If you don’t have a basic understanding of math and statistics, you aren’t qualified to be a journalist

At the 2017 IRE and NICAR conference in Florida, Reveal’s Jennifer LaFleur and NBC’s Ronald Campbell spoke on a panel about spreading data literacy in news organizations. Alberto Cairo was worried by some of what they said. For example, they estimated that four out of five reporters and editors they train cannot calculate percent change. “Let me be blunt here: If your level of numeracy is so abysmal, you aren’t qualified to be a professional journalist,” Cairo argues. “Nobody who lacks a working understanding of math, statistics, and scientific reasoning can properly inform the public. Not knowing such basic stuff is the equivalent of being unable to write coherent sentences.”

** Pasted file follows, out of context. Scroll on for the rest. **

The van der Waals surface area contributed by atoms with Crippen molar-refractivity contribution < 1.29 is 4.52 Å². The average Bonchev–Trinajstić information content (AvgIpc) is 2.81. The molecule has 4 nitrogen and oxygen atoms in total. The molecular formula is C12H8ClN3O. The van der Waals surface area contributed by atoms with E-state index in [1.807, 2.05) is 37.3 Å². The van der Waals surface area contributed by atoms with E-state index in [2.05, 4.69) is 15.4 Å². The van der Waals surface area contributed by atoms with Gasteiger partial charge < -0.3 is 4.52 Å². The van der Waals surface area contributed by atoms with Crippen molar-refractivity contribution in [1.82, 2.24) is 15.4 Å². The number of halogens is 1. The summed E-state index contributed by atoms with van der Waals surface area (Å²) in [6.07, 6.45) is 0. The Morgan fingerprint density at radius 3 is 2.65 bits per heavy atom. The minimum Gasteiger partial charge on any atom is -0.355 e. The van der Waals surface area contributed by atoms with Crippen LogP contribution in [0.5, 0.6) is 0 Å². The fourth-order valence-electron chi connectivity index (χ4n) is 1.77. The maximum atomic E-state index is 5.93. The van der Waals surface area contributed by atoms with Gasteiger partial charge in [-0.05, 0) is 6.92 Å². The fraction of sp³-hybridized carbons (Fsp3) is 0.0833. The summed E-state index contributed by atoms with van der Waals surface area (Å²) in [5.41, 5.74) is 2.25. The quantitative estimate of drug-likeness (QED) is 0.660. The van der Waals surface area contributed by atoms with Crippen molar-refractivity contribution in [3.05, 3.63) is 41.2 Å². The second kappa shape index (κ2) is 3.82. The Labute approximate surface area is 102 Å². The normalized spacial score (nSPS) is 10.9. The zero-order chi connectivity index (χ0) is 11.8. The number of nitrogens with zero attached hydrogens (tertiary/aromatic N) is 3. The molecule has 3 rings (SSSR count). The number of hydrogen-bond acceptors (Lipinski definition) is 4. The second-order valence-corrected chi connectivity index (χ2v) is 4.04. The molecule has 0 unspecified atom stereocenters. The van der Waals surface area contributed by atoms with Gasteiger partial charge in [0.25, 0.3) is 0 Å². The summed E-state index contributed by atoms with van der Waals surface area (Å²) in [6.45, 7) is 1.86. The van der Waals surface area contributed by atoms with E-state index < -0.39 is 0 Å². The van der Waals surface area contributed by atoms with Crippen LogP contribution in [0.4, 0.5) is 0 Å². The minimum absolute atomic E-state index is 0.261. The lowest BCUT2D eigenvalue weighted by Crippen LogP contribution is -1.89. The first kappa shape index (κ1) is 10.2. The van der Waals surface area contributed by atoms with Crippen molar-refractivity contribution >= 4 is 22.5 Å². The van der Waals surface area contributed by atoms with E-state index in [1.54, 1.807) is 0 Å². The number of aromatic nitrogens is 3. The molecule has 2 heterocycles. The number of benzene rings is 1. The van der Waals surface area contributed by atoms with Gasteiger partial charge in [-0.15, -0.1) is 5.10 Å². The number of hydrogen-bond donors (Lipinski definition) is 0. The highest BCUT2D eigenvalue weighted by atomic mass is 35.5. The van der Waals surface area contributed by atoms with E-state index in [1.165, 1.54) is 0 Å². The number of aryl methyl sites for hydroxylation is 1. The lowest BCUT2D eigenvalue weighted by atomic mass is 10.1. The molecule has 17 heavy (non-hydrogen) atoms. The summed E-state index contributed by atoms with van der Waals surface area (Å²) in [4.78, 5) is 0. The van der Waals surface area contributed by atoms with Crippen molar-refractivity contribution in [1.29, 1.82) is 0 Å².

+ Earlier: Our Strategy Study on how to get started or go deeper with data journalism in your newsroom

+ If you couldn’t make it to NICAR this weekend, here’s a roundup of what happened, including tips on making data approachable for younger audiences and “putting your town under a microscope, and keeping it there” (Nieman Lab)